But then, times do change, requiring business patriarchs to mold their opinions. Giving the young women in the family a leadership role in the enterprise remains difficult for them, especially in countries such as India, where women still trail in social and economic indices. Perdue, however, is all praise for Indian women.
“I attend dozens of family conferences each year and I’m blown away by how brilliant and savvy some of the Indian women I’ve met are,” she says. “In my own family, I don’t think it ever crossed my dear father’s mind that I would be a businesswoman, but I think in 2017, he would embrace it.”
These and her other mantras for the success of family-owned groups often transcend countries and cultures. The businesses in India, a country with 108 publicly-listed family-owned businesses, behind China’s 167 and the United States’ corresponding figure of 121, according to the Credit Suisse Research Institute’s (CSRI) latest “CS Family 1000” report released in October, would find that many of the insights she brings in her book work for them.
And it’s not difficult to figure out why. The culture of togetherness notwithstanding, Indian business families, including some of the largest empires like the Ambanis, have not been strangers to controversies arising out of differences that arose inside the house, and quickly entered public scrutiny. The Henderson family however, Perdue recalls, tried their best to tackle disagreements away from media glare.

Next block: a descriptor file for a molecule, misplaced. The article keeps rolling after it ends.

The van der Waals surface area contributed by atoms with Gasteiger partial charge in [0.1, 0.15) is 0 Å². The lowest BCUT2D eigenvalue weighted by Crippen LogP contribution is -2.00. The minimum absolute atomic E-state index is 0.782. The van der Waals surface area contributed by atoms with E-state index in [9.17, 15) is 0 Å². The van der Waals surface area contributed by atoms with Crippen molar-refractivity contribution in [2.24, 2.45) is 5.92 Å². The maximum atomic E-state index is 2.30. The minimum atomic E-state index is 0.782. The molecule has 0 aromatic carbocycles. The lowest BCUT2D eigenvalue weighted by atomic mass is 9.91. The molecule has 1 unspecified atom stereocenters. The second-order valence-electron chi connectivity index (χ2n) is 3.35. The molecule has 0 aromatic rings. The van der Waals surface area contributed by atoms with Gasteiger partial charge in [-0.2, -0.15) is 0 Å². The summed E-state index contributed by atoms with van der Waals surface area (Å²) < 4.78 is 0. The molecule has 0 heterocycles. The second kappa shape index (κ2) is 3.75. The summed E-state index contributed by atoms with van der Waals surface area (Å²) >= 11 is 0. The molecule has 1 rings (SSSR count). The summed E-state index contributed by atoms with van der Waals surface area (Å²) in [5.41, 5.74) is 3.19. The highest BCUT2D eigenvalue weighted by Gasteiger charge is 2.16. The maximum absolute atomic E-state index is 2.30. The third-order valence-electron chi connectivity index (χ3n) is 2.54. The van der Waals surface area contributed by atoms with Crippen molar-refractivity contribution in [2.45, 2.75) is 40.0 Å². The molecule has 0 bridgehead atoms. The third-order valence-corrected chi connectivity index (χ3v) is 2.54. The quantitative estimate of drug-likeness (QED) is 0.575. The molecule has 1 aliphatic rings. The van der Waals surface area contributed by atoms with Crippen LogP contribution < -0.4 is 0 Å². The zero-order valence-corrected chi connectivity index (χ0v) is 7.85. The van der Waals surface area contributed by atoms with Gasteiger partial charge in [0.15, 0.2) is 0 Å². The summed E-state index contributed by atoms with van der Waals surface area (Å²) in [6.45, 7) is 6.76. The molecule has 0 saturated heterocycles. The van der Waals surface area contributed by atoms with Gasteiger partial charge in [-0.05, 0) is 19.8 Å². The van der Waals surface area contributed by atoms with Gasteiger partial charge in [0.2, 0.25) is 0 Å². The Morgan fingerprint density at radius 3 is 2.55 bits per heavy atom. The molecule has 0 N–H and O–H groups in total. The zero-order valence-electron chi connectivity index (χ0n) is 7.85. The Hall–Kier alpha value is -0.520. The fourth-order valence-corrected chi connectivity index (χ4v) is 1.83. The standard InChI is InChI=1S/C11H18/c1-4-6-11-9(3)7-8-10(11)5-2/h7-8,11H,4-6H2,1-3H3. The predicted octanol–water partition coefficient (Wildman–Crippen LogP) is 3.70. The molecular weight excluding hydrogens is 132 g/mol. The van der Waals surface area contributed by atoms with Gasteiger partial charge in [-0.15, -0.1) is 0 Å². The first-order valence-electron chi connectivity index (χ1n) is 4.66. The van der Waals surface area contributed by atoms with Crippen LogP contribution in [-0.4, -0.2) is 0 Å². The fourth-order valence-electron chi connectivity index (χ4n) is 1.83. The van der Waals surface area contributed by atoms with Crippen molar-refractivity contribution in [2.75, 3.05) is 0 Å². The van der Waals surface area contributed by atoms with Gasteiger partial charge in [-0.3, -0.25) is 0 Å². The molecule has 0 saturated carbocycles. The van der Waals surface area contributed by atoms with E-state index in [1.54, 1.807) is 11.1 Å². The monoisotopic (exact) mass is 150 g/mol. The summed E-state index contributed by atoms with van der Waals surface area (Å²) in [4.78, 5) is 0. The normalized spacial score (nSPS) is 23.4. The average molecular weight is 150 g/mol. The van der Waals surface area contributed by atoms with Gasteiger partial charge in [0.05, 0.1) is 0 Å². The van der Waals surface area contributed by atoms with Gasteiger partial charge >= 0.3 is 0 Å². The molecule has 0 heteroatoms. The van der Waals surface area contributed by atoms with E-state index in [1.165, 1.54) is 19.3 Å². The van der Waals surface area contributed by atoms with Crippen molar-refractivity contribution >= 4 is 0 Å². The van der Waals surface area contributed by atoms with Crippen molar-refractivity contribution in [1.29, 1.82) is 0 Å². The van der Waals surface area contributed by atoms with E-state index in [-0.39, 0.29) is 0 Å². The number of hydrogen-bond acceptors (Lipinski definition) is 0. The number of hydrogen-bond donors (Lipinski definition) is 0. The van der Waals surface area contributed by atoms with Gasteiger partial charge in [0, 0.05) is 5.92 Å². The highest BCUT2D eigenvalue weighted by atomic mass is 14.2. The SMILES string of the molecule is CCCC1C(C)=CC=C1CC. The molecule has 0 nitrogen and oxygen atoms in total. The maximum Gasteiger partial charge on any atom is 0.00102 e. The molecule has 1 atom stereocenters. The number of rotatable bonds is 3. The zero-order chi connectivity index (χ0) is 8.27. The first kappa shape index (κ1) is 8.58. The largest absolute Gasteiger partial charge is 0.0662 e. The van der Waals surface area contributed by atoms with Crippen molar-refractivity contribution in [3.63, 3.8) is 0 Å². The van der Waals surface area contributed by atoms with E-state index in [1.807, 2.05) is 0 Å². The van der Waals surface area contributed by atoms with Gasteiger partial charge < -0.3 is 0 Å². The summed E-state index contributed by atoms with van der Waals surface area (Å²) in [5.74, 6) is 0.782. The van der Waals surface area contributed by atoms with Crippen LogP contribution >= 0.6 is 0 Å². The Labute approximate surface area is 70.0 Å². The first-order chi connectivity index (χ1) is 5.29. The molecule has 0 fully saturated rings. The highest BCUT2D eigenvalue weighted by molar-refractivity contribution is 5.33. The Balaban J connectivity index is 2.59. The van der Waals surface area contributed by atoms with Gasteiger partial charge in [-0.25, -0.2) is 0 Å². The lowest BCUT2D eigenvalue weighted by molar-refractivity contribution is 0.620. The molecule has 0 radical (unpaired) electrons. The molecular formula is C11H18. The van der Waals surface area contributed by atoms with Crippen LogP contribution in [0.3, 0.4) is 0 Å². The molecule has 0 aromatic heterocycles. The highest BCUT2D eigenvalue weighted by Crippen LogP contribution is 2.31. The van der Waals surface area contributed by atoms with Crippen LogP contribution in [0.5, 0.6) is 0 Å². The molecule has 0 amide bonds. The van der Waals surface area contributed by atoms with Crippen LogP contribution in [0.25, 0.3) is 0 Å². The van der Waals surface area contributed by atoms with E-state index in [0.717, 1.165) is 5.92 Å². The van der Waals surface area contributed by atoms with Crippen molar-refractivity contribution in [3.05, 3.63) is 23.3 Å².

“In both the Henderson family, and in the Perdue family, which began as a business in 1920, enormous effort was put into learning how to deal with conflict,” she says, “because there never has been and never will be a family that can avoid all conflicts.”
The tug-of-war between being an individual and belonging to the family, she says, is felt more in business families, because you tend to feel there’s a greater responsibility to the group. “There’s a whole world of others who are influenced by how the family is doing, including employees, stockholders, lenders, customers, and countless others who may be affected by the health of the family business,” she elaborates, talking about how her siblings and she were always made aware that with 20,000 employees and 25,000 stockholders, it would be unwise for family members to let quarrels escalate.